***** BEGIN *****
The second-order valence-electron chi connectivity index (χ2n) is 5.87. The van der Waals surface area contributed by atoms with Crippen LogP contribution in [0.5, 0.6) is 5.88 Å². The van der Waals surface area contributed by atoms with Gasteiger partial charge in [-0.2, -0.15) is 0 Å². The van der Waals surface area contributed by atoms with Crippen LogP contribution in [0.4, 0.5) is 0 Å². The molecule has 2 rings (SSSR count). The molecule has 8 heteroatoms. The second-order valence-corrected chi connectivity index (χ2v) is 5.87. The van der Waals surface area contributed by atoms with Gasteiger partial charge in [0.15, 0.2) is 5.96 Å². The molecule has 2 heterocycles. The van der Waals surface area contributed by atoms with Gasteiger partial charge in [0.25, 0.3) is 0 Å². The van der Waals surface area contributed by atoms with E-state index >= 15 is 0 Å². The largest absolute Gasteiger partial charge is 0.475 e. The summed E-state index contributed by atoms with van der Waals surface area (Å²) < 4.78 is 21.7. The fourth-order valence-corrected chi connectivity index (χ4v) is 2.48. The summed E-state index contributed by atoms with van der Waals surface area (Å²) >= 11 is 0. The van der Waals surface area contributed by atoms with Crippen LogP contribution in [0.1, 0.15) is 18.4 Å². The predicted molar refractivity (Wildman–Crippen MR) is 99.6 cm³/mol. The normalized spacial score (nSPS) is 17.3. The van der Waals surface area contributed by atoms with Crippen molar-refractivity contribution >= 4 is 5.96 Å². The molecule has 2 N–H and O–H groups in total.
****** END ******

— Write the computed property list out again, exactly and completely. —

The second-order valence-electron chi connectivity index (χ2n) is 5.87. The van der Waals surface area contributed by atoms with Crippen LogP contribution in [0.5, 0.6) is 5.88 Å². The van der Waals surface area contributed by atoms with Gasteiger partial charge in [-0.2, -0.15) is 0 Å². The van der Waals surface area contributed by atoms with Crippen LogP contribution in [0.4, 0.5) is 0 Å². The molecule has 2 rings (SSSR count). The molecule has 8 heteroatoms. The second-order valence-corrected chi connectivity index (χ2v) is 5.87. The van der Waals surface area contributed by atoms with Gasteiger partial charge in [0.15, 0.2) is 5.96 Å². The molecule has 2 heterocycles. The van der Waals surface area contributed by atoms with Gasteiger partial charge in [0.25, 0.3) is 0 Å². The van der Waals surface area contributed by atoms with E-state index >= 15 is 0 Å². The largest absolute Gasteiger partial charge is 0.475 e. The summed E-state index contributed by atoms with van der Waals surface area (Å²) < 4.78 is 21.7. The fourth-order valence-corrected chi connectivity index (χ4v) is 2.48. The summed E-state index contributed by atoms with van der Waals surface area (Å²) >= 11 is 0. The van der Waals surface area contributed by atoms with Crippen LogP contribution in [0.1, 0.15) is 18.4 Å². The predicted molar refractivity (Wildman–Crippen MR) is 99.6 cm³/mol. The normalized spacial score (nSPS) is 17.3. The van der Waals surface area contributed by atoms with Crippen molar-refractivity contribution >= 4 is 5.96 Å². The molecule has 2 N–H and O–H groups in total.